50 Of The Most Breathtaking Forgotten Places, Shared In The ‘Abandoned Beauties’ Facebook Group
There aren’t too many opportunities to feel like an adventurer in modern times. However, exploring abandoned places and finding unexpected treasures can give you that deep thrill. You might not bring anything physical back to show for your efforts, but the photos you take and the first-hand experiences make for even better souvenirs.
The ‘Abandoned Beauties’ Facebook page is dedicated to urban exploration (aka Urbex or UE) and showcasing gorgeous images of abandoned places and objects. Both past and present. We’ve got a beautiful selection of photos from them to share with you today, Pandas, so go on and have a scroll down into the mysterious, uncharted wilds of Urbex. Upvote your fave photos and, if you’ve ever gone exploring like this yourselves, tell us all about it in the comments.
A very strong note of warning, dear Pandas: your safety is of paramount importance. If you plan on exploring any abandoned places, you need to take the necessary precautions and be extremely careful. I know that you’re all very capable, but you can’t go adventuring without the proper preparations if you want to stay safe. More on that below.
I reached out to photographer Dominic Sberna for some advice about how to keep our photography gear safe while exploring new areas, how to get the right lighting for photos in dark settings, and to understand just how vital camera angles are.
Dominic told Bored Panda that camera angles are important when it comes to showing off the scope of a large building. "A lower angle is going to intensify the view, just as a high vantage point would. The vantage point really matters as well. Depending on what you're going for in your shot, you'll want to have a nice showcase of the scene in front of you when exploring any abandoned property," the photographer explained. You'll find the full interview below.
Mcdermott's Castle, Abandoned Fairytale Irish Castle In The Middle Of A Lake, County Roscommon, Ireland
"A wide-angle lens is always a great option for any confined space, but again this all depends on the look you're going for and is absolutely dependent on the scene in front of you. If you're in a massive industrial warehouse, you could lose some impact to your image if you have a super-wide-angle lens," photographer Dominic told Bored Panda
"At the end of the day, just like any genre of photography and anything in life, practice makes perfect. But don't beat yourself up if your images aren't 'perfect.' You should always try to take them for yourself. If others like them, that's an added bonus and you'll stay true to your creative self by knowing you did things for yourself," the photographer suggested that we focus on what makes us happy instead of trying to please absolutely everyone else.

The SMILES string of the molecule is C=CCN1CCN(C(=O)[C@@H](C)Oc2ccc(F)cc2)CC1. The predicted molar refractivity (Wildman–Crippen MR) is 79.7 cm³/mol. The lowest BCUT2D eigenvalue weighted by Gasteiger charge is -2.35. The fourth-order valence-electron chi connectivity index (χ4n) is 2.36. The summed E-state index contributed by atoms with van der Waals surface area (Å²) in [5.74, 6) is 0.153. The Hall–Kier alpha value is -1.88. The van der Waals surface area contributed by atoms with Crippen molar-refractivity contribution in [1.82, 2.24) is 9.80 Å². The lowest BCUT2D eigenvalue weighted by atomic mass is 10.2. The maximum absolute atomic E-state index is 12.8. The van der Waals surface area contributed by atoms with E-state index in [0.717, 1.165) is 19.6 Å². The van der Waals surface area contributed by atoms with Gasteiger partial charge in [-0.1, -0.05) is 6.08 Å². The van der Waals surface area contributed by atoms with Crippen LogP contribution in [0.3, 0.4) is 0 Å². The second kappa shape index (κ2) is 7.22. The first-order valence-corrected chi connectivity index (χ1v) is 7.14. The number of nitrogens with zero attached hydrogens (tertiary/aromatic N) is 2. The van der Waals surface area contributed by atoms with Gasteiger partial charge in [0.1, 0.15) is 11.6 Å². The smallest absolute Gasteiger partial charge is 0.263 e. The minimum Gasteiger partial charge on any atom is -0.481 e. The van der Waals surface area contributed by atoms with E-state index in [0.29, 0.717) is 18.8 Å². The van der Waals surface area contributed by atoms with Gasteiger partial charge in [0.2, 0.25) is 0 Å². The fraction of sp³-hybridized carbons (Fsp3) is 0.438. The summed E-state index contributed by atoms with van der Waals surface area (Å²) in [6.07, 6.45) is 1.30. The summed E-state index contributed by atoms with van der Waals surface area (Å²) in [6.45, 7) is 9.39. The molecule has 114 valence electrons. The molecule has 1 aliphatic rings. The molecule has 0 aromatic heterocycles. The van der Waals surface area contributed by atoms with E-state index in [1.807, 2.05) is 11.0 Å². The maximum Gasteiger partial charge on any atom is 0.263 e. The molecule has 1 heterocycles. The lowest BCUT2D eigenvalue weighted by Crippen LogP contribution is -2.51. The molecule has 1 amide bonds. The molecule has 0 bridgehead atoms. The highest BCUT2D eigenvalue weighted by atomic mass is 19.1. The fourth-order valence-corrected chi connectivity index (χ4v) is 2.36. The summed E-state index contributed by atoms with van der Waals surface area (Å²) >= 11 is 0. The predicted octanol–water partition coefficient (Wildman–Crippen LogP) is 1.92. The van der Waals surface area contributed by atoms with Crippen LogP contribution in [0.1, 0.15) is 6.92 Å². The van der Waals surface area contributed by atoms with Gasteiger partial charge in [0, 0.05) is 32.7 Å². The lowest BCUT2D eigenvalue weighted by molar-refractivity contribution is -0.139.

A Very Little Key Will Open A Very Heavy Door. Charles Dickens
"The best way to keep your camera safe is to always keep it attached to you. That might mean different things to different people. Generally having your camera strap around your neck is a good thing. But, if you feel more comfortable holding it, that way if something unexpected does happen, you can move as needed," Dominic said.
When it comes to lighting, your camera's inbuilt flash might not be enough. He shared that he will "always advocate" for a tripod and a long exposure when shooting in dark settings.
The Garden Of Ninfa Is A Landscape Garden In The Territory Of Cisterna Di Latina, In The Province Of Latina, Central Italy
The garden includes the ruins of the ancient settlement of Ninfa, whose name seems to derive from a classical era nymphaeum, a temple dedicated to nymphs, located on an island in the small lake.
"If you're wanting an action shot in the dark or a more illuminated subject, I'd recommend using an external flash or using external lighting altogether," Dominic suggested. "Depending on the look you're going for will depend on your preferred light source."
He noted that the flash on a camera has a fairly harsh and direct light. "You're going to cause a lot of harsh shadows and as a general rule, I would recommend staying away from the on-camera flash unless you absolutely have to use it," the photographer told Bored Panda.
The ‘Abandoned Beauties’ project has quite the member count over on Facebook. A whopping 435.8k people follow the page. It’s easy to see why.
The photos are stunning and evoke a sense of mystery, adventure, and uncovering lost secrets. The photos are also peppered with a heavy dose of creepiness that makes us just uncomfortable enough to keep us alert.
Abandoned Chapel In France
The founder of the ‘Abandoned Beauties’ project notes that they credit all the photographers for their work. If you notice a gorgeous photo without any credits, then that means that the image is either part of the creative commons license or the page wasn’t able to find the original photographer.